HTC Flyer Tablet $499 At Best Buy

The Android 2.3 Gingerbread tablet with Wi-Fi, not 3G/4G, is available for preorder from the electronics retailer.

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Best Buy on Monday began offering the HTC Flyer tablet for preorder. Plunking down some cash at your local Best Buy will let you be one of the first to receive the $499 tablet when it streets later this spring. There's no word yet on exactly when that will be.

The model being offered by Best Buy only has Wi-Fi, not cellular 3G or 4G data network access. Sprint is launching a 3G/4G version of the Flyer (rebranded as the View 4G) later this year. Besides the wireless radios, the Sprint version is likely to ship with Android 3.0 Honeycomb. The Wi-Fi version being offered by Best Buy is limited to Android 2.3 Gingerbread with HTC's custom Sense user interface.

The Flyer has a smaller, seven-inch display (same size as RIM PlayBook) and is powered by a single-core 1.5-GHz processor. The global version of the Flyer supports mobile broadband via quad-band GSM/EDGE and tri-band 900/1700/2100 HSPA data radios. The presence of 1700-MHz spectrum support nearly guarantees that the device will be offered by T-Mobile USA at some point in the future. It also packs the requisite GPS, Bluetooth 3.0+HS, and a bevy of sensors, such as a gyroscope, light sensor, and digital compass.

The Flyer includes two cameras. The main camera rates 5 megapixels with autofocus, but no flash. There is also a user-facing camera rated at 1.3 megapixels for video chats. The Flyer will be able to use Google's custom-made video chatting software over 3G and/or Wi-Fi.

It will ship with 16 GB of storage in addition to a microSD slot for extra storage needs. It will have 1 GB of RAM, and support for nearly all media file types. The Flyer/View 4G weighs in at a hair under 1 pound, which puts it at significantly less than the iPad, but on par with RIM's PlayBook.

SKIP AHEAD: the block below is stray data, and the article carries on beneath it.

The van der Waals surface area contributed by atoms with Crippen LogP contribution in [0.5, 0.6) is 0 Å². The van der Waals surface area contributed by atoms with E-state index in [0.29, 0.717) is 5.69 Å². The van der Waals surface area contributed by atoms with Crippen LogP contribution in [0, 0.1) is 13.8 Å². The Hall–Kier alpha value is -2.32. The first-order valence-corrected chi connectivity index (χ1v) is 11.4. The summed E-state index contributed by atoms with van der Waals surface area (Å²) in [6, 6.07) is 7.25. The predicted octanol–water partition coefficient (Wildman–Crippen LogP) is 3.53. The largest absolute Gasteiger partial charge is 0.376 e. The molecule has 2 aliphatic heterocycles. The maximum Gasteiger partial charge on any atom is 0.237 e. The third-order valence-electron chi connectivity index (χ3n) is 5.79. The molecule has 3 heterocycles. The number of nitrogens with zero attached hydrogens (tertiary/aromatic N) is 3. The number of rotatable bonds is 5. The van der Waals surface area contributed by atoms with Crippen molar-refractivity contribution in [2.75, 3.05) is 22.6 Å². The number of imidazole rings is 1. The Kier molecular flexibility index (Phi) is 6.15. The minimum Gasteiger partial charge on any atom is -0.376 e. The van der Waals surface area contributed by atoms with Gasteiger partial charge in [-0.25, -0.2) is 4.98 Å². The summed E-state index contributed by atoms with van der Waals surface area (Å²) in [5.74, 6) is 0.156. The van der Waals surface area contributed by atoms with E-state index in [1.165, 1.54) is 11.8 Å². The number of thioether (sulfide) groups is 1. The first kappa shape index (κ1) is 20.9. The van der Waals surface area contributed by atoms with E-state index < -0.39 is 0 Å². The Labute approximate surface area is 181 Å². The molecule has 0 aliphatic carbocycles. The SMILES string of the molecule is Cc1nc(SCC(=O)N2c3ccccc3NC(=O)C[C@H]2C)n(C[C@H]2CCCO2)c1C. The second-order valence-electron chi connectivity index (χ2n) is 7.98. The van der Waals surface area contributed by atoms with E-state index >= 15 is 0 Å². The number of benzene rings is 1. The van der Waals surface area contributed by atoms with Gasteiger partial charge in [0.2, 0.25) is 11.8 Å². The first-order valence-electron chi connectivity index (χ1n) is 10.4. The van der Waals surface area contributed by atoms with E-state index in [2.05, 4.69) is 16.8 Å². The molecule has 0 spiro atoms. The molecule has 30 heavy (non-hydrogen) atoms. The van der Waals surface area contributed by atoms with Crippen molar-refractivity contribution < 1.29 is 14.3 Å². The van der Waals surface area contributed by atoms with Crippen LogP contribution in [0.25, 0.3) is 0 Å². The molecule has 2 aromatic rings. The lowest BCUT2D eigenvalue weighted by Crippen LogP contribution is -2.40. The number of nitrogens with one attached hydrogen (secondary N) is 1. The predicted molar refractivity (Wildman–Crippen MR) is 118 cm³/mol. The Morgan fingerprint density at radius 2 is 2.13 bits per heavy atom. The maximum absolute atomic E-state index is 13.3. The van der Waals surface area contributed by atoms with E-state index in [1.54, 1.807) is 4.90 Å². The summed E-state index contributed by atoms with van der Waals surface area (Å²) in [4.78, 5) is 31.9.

The most disappointing aspect of the Flyer is that it runs Android 2.3 Gingerbread. This would be a complete disaster were it not for the presence of HTC's Sense user interface. Sense--thankfully--saves the Flyer from being obsolete out of the gate. (How can HTC expect Android 2.3 to compete with all the Android 3.0 Honeycomb tablets hitting the market?) HTC put Sense to work solving a lot of the usability issues that come from using the non-tablet version of Android on a tablet-sized device. The Sprint representatives have said that the View 4G will likely be updated to Android 3.0 Honeycomb before release.

The international version of the Flyer that HTC showed earlier this year was white. The Wi-Fi version being offered by Best Buy also is white. The Sprint version is a much nicer looking black.

If seven-inch tablets are more your speed than the larger 10-inch tablets available, the HTC Flyer feels good and seemingly performs well. Sprint hasn't yet said when its WiMax-equipped version of the Flyer/View 4G will be available, nor what the cost of the device and data plans will be.